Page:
It was major news when Slack experienced a global outage on January 4, 2021, the first work day of the new year. The Associated Press article Slack kicks off 2021 with a global outage reported: “It’s the latest tech glitch to show how disruptive technical difficulties can be when millions of people are depending on just a few services to work and go to school from home during the pandemic.”
The phrase “during the pandemic” implies there will be a time “after the pandemic” when the world returns to its pre-pandemic state. However, the reality is that in many ways the impact of events that occurred in 2020 for technology professionals is permanent. For a very long time, the internet has provided the opportunity for technology professionals to work from remote locations, less expensive to live in, while contributing just as much without living in an expensive region and driving into a high-cost location every day. COVID revealed the possibility that these highly productive people are as valuable to a company if they are working remotely as they are if they are driving into a Silicon Valley campus each day.
An important thing to notice about these technology professionals is that they’re all actually entrepreneurs, who will arrange their careers sensibly with respect to income and cost of living. People are fleeing Silicon Valley because companies have said to their most talented workers “Just work from home!” The homes they are selecting are in areas where it’s much less expensive to live than in Silicon Valley. Similarly, companies are abandoning the Silicon Valley for Texas, recognizing that they can operate much more profitably in a state that has low corporate taxes and low individual income taxes. And they are recognizing that the difference between sending an email from one cubicle to another in the same building in Silicon Valley isn’t much different from sending an email from a home office in Colorado to a corporate office located in Austin, Texas (see recent news from Elon Musk and Oracle if you’ve not yet heard about this).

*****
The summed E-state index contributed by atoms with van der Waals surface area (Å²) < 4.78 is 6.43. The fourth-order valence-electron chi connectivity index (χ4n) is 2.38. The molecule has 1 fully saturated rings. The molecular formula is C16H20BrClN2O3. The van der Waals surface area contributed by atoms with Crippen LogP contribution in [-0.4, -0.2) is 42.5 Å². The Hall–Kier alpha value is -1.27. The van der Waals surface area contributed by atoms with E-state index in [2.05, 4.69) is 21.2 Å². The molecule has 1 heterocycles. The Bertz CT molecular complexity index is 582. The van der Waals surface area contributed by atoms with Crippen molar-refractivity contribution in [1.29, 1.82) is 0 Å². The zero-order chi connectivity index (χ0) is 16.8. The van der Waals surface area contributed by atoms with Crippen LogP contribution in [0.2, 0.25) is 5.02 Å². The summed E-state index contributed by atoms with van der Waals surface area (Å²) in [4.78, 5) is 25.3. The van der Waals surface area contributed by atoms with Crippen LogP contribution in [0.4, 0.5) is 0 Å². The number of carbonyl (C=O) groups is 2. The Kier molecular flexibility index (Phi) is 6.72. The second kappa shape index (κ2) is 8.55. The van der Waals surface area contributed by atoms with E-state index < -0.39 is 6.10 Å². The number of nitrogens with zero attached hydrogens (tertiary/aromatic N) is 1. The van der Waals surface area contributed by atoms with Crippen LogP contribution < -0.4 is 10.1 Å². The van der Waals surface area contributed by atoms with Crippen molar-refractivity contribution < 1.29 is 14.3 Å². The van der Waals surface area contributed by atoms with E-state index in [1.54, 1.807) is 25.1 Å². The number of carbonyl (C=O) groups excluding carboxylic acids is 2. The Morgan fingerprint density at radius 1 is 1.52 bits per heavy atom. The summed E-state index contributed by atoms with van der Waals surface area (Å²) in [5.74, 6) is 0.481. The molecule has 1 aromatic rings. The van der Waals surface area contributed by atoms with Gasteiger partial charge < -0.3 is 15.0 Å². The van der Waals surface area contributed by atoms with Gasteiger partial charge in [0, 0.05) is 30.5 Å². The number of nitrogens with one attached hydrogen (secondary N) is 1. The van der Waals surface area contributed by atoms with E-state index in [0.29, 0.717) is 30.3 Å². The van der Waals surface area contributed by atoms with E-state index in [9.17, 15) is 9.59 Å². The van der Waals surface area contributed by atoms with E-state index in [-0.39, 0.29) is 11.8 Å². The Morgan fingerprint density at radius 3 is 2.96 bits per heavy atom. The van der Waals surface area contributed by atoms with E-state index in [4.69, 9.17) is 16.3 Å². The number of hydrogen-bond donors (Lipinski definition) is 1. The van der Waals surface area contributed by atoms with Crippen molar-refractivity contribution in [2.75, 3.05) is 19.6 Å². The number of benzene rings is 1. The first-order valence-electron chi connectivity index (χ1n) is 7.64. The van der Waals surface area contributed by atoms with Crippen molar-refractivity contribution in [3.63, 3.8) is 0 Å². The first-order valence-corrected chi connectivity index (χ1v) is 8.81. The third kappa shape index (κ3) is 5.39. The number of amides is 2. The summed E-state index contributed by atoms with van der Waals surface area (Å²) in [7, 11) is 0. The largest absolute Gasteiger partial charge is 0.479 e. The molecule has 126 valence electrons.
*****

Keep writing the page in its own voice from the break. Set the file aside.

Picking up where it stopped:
Salesforce and Slack
This brings me to the recent news that Salesforce is purchasing the widely-used online business collaboration firm Slack for an enormous price. Why would they do this? The only reason I can see is because Salesforce does not believe that we’ll ever return to the model of big offices with everyone meeting together in person at meetings. Instead, they believe we’ve completely entered a permanently virtual world for technology development. Sure, some people will re-welcome being able to come into the office, but 9 months into COVID a whole lot of very talented people are going to say “I like living in Colorado for 1/3 the cost of what I had to spend to live in Silicon Valley. Don’t want me to continue working for your company? I’ll go elsewhere!”
From the Wall Street Journal:
Slack CEO Stewart Butterfield has been one of the loudest voices arguing that companies had to revamp how they use technology. He co-founded Slack, which grew out of a gaming company called Tiny Speck, and pitched its product as an alternative to office email. It quickly took off among developers in technology companies when it became publicly available in 2014…